It’s Friday and I got no response! How to make sure people stick to deadlines

Does this sound familiar to you? You ask one of your team members to work on something. Everything seems to be going well and you feel like you could move mountains:

“Managing projects isn’t really that hard.”

“I’m a real leader! People respect me and I get things done!”


Then the moment of truth arrives. Today’s the deadline for your colleague to turn in his work.

And then:

No response from your team mate. Not even a phone call.

Your inbox stays empty.

What should you do in this situation?

Let’s talk about your responsibility

A common question I get from part-time project managers who’ve faced his situation:

“Is it really my responsibility to push the other person towards getting the task done? Should I remind her regularly of the pending task?”

I’ll tell you: Yes, it’s your responsibility 🙂

You may not like it because it makes you feel uncomfortable but it is our responsibility to ensure work gets done. No matter who you’re dealing with:

  • No matter if the other person is reporting to you or not.
  • No matter if the other person has more experience than you or not.
  • No matter if the other person is older than you or not.
  • No matter if the other person has a fancy title (and you don’t).
  • No matter if the other person has better looks than you or not.

Being a project manager, it’s your job to ensure work gets done!

Let’s jump back in time

Let’s assume things haven’t gone afoul yet and we are still a few days ahead of the deadline.

What can you do to prevent this unpleasant scenario from happening?

It’s a good practice to check in with people on a regular basis — particularly as the deadline gets closer (also read my article on setting deadlines).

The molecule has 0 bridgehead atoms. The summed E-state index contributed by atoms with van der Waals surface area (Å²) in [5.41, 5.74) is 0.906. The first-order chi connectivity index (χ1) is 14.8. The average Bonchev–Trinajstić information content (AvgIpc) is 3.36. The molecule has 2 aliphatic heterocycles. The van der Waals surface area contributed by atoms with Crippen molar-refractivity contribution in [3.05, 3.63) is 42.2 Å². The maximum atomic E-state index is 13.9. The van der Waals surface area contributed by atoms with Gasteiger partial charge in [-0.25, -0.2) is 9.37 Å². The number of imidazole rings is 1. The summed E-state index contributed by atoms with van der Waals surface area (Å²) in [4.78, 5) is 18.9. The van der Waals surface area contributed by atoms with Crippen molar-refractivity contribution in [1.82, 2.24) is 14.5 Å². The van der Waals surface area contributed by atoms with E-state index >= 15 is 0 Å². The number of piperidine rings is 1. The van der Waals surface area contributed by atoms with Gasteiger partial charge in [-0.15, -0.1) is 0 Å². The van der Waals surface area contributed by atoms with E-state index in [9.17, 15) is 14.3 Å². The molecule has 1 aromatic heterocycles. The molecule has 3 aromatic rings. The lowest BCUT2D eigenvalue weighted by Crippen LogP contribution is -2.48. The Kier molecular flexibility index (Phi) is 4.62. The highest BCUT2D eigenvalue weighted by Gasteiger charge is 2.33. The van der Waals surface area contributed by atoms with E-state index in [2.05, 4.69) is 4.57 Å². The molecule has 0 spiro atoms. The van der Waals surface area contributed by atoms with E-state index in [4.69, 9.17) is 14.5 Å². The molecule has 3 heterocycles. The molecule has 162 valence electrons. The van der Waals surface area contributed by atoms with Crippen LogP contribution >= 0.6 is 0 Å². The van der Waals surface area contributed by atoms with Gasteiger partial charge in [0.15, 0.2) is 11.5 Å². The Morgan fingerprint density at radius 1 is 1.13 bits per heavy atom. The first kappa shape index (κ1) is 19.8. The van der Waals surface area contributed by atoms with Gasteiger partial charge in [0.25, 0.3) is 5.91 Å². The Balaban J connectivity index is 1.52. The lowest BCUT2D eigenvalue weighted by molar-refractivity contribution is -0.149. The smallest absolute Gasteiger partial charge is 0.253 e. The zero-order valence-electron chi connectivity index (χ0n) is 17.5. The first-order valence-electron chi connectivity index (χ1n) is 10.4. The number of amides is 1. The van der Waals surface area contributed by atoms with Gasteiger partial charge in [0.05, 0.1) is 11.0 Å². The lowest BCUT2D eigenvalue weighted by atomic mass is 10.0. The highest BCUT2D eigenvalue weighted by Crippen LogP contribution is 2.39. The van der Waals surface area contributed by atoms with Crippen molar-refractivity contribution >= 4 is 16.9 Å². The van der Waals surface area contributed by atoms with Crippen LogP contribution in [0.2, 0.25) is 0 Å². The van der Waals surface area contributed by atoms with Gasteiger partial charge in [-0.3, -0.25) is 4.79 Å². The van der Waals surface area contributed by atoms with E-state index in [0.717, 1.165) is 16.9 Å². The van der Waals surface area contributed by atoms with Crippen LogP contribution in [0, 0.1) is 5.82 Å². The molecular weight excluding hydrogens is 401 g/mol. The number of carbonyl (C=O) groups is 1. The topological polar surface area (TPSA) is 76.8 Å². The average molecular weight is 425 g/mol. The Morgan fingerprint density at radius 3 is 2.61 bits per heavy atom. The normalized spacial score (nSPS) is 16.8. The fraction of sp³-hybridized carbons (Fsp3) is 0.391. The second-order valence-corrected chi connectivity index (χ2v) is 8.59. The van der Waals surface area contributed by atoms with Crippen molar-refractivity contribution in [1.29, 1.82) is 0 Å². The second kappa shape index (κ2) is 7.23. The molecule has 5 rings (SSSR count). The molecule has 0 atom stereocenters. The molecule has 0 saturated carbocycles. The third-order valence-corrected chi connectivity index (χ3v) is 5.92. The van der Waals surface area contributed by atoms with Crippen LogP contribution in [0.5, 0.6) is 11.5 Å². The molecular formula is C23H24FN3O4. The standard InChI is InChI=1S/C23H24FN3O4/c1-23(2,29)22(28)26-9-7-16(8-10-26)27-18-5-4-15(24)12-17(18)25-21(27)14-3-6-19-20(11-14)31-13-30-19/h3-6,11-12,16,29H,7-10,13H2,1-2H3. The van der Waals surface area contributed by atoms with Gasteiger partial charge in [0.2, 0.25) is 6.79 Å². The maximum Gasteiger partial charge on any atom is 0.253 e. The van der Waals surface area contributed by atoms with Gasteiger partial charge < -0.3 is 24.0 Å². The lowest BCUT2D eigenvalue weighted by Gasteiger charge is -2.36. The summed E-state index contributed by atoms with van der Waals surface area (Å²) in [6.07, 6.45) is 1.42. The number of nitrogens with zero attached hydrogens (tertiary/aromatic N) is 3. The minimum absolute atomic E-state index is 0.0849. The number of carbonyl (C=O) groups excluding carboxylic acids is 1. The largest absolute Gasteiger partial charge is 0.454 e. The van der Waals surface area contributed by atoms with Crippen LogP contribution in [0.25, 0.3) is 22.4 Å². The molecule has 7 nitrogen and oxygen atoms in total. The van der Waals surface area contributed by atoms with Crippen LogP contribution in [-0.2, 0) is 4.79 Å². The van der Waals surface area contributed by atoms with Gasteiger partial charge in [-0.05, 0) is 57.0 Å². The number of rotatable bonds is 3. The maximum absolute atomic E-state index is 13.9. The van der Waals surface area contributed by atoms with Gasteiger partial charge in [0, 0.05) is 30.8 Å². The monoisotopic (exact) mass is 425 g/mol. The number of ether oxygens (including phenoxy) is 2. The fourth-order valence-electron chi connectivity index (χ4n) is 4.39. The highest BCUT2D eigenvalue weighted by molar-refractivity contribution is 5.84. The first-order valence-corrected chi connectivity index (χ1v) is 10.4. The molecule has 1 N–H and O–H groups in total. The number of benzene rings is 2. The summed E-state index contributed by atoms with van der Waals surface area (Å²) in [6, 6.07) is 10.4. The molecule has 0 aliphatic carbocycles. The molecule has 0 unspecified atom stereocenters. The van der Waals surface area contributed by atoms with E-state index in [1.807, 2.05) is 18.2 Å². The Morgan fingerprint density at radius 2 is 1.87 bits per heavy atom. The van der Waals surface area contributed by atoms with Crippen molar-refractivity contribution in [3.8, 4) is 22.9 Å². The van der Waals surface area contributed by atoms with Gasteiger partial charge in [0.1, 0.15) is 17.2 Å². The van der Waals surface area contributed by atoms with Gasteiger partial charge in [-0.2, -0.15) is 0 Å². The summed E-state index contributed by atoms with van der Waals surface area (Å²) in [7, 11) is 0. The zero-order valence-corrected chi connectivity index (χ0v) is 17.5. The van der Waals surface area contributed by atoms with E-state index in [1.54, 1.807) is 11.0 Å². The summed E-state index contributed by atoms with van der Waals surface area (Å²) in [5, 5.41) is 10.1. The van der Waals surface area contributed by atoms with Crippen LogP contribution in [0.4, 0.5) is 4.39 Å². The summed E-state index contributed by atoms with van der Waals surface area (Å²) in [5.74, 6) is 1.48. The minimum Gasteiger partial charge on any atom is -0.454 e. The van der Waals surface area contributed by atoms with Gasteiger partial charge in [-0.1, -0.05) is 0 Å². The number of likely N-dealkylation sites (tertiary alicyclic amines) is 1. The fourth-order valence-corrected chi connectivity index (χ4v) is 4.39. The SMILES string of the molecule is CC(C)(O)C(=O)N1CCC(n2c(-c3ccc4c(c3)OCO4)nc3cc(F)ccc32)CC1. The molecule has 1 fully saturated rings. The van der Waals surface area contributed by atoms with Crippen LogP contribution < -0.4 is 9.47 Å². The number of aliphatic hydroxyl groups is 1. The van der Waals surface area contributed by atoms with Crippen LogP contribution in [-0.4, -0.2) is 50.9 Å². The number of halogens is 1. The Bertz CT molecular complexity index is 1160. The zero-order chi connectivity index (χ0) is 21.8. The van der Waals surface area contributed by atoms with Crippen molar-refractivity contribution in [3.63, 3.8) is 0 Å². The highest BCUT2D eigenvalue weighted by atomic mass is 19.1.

What you do is put a reminder in your calendar, reminding you to check in with the colleague that we call Susan here.

Outlook reminder before deadlines

My tip: Set yourself a reminder right at the beginning when delegating the task. The follow-up call should be scheduled on a date that allows you to turn around things in case your team mate hasn’t started work.

At the scheduled reminder you call up Susan and ask her:

Hey Susan,
Sam here. Just wanted to ask you how things are going. Were you able to work on the data analysis yet?

When closing the call, say something like:

Please remember it’s very important that we maintain the deadline of next Monday. I really appreciate your great support. Thanks and talk to you soon.

The best is really to talk to the person and get clear on whether project-related work is progressing.

What's happening?

What to do if the deadline has been reached

Once the deadline has been reached but the task of concern hasn’t been completed, you need to check a number of things. The best to do is again by speaking to the colleague directly or by having a face-to-face conversation, if that’s possible.

Check 1: Has the task been understood?

You might say: “of course, I told my fellow exactly what I need from him”. Still, some aspects of the task may not be entirely clear to your colleague, such as:

  • In what format should the results be delivered?
  • What level of quality is expected? Should it be just a draft or a highly refined concept?
  • What will the results be used for?

Let your team mate explain the task in his own words to see if your expectations match your colleague’s understanding.

Check 2: What’s blocking your colleague?

There may be issues blocking your colleague from moving forward:

  • A personal emergency
  • Lack of knowledge or experience
  • Too many other tasks on the plate
  • Input from other teams missing
  • Procrastination, lack of self-organization

Check 3: When can the task be completed?